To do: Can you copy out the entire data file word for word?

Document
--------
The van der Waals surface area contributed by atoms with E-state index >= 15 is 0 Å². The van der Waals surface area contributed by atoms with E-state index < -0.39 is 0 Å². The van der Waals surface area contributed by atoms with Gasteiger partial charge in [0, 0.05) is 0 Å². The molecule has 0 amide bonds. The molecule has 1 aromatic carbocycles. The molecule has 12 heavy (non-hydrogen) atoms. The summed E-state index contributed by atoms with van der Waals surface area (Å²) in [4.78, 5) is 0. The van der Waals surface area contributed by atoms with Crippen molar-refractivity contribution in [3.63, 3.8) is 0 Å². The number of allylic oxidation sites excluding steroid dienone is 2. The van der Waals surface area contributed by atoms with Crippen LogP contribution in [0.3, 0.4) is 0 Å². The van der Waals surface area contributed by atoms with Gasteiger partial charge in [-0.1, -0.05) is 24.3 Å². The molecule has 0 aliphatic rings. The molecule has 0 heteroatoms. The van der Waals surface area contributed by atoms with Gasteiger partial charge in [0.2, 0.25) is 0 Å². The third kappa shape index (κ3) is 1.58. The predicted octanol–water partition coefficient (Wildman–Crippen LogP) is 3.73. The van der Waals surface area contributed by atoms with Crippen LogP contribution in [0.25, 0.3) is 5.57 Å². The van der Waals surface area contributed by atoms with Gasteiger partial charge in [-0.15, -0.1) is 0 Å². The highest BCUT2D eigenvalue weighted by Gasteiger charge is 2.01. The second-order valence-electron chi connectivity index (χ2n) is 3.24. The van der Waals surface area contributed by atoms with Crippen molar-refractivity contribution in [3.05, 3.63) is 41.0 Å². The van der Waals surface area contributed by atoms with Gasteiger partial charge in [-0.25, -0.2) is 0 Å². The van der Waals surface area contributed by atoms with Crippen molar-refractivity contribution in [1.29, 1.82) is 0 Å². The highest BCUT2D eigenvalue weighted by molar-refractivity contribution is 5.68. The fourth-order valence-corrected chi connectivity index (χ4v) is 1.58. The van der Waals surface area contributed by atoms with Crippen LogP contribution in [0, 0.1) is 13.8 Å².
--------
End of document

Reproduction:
The van der Waals surface area contributed by atoms with E-state index >= 15 is 0 Å². The van der Waals surface area contributed by atoms with E-state index < -0.39 is 0 Å². The van der Waals surface area contributed by atoms with Gasteiger partial charge in [0, 0.05) is 0 Å². The molecule has 0 amide bonds. The molecule has 1 aromatic carbocycles. The molecule has 12 heavy (non-hydrogen) atoms. The summed E-state index contributed by atoms with van der Waals surface area (Å²) in [4.78, 5) is 0. The van der Waals surface area contributed by atoms with Crippen molar-refractivity contribution in [3.63, 3.8) is 0 Å². The number of allylic oxidation sites excluding steroid dienone is 2. The van der Waals surface area contributed by atoms with Crippen LogP contribution in [0.3, 0.4) is 0 Å². The van der Waals surface area contributed by atoms with Gasteiger partial charge in [-0.1, -0.05) is 24.3 Å². The molecule has 0 aliphatic rings. The molecule has 0 heteroatoms. The van der Waals surface area contributed by atoms with Gasteiger partial charge in [0.2, 0.25) is 0 Å². The third kappa shape index (κ3) is 1.58. The predicted octanol–water partition coefficient (Wildman–Crippen LogP) is 3.73. The van der Waals surface area contributed by atoms with Crippen LogP contribution in [0.25, 0.3) is 5.57 Å². The van der Waals surface area contributed by atoms with Gasteiger partial charge in [-0.15, -0.1) is 0 Å². The highest BCUT2D eigenvalue weighted by Gasteiger charge is 2.01. The second-order valence-electron chi connectivity index (χ2n) is 3.24. The van der Waals surface area contributed by atoms with Crippen molar-refractivity contribution in [3.05, 3.63) is 41.0 Å². The van der Waals surface area contributed by atoms with Gasteiger partial charge in [-0.25, -0.2) is 0 Å². The van der Waals surface area contributed by atoms with Crippen molar-refractivity contribution in [1.29, 1.82) is 0 Å². The highest BCUT2D eigenvalue weighted by molar-refractivity contribution is 5.68. The fourth-order valence-corrected chi connectivity index (χ4v) is 1.58. The van der Waals surface area contributed by atoms with Crippen LogP contribution in [0, 0.1) is 13.8 Å².